FCAI will play a key role in Finland’s AI Strategy to realize the potential for AI-led economic growth by accelerating industrial and societal renewal through effective and ethically responsible application of AI. Our research results bring on the renewal of existing businesses and generate new AI-driven ones. We will also put results into practical use in the public sector.
FCAI forms an ecosystem that enables strong international networking of academia and the private and public sectors. We create new possibilities for collaboration and synergy, technology transfer, recruitment, and knowledge exchange.
FCAI aims for three kinds of scientific results:
1) The next generation of AI solutions, which are both able to learn from data and able to plan and simulate, will open doors for developing AIs with new kinds of capabilities.
2) Each of FCAI’s research programs are solving fundamental technical problems—enabling new kinds of solutions in machine learning and modelling.
3) As AI is badly needed in a large number of other scientific fields, but data efficiency, trust and understandability are bottlenecks for current AI systems to become widely adopted.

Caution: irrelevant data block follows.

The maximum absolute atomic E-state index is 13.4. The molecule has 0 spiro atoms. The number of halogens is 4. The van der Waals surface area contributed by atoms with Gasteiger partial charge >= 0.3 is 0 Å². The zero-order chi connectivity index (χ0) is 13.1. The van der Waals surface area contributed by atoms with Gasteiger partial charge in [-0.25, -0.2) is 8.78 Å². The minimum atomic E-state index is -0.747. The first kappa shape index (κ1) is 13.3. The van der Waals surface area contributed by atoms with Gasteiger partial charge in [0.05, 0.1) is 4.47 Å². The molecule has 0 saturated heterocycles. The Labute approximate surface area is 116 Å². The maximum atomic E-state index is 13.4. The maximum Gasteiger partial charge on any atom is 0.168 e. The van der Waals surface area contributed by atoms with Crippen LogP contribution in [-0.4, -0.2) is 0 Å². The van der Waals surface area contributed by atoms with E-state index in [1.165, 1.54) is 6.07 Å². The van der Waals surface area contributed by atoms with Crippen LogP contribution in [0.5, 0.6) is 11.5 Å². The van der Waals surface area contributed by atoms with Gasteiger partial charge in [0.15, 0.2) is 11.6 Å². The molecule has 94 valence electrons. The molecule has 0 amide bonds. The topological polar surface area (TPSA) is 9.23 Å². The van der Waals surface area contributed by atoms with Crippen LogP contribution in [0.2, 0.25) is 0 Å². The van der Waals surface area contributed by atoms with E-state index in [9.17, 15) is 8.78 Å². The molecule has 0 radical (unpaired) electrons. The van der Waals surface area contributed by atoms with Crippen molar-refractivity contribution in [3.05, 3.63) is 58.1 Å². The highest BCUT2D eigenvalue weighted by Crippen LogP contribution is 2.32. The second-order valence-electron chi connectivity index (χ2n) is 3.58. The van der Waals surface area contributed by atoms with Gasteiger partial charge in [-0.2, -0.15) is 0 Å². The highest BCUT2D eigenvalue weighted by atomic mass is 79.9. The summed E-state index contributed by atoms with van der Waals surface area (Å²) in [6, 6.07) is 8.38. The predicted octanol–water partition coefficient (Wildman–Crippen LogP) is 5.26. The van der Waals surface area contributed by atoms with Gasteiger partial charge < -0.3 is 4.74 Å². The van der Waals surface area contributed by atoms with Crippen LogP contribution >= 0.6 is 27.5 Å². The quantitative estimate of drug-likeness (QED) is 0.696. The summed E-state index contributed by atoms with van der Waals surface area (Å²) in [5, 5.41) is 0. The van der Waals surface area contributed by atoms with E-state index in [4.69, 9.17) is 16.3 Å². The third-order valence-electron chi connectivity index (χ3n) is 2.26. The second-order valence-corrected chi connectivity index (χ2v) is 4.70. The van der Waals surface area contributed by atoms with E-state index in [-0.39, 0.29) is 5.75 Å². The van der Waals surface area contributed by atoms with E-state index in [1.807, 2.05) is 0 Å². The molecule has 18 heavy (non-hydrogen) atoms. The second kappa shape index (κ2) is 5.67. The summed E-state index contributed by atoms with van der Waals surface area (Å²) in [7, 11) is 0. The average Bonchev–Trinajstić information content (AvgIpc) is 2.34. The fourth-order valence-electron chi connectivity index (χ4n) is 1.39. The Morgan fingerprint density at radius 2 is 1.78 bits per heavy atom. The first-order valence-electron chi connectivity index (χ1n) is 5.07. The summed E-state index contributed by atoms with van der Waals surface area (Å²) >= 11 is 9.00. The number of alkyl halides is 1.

A major hurdle for the adoption of AI in industry and society is the lack of experts at all levels. Continuous and life-long education were identified as a major challenge in a recent government report on societal effects of AI. Successful implementation of AI requires that the general public consider the new applications trustworthy and ethical.
The objective of this program is to increase the competence of both the professional workforce and the general public.
FCAI is structured to facilitate the wide dissemination of research results in society—ranging from industries to the public sector to individual citizens—across diverse fields of application. FCAI is actively participating in strategy work, policy discussions and in advisory bodies to facilitate ethically sustainable integration of AI into society.
To promote societally conscious application of AI, FCAI has also founded the FCAI Society, a multi-displinary working group to consider the socio-ethical and cultural impact AI will bring.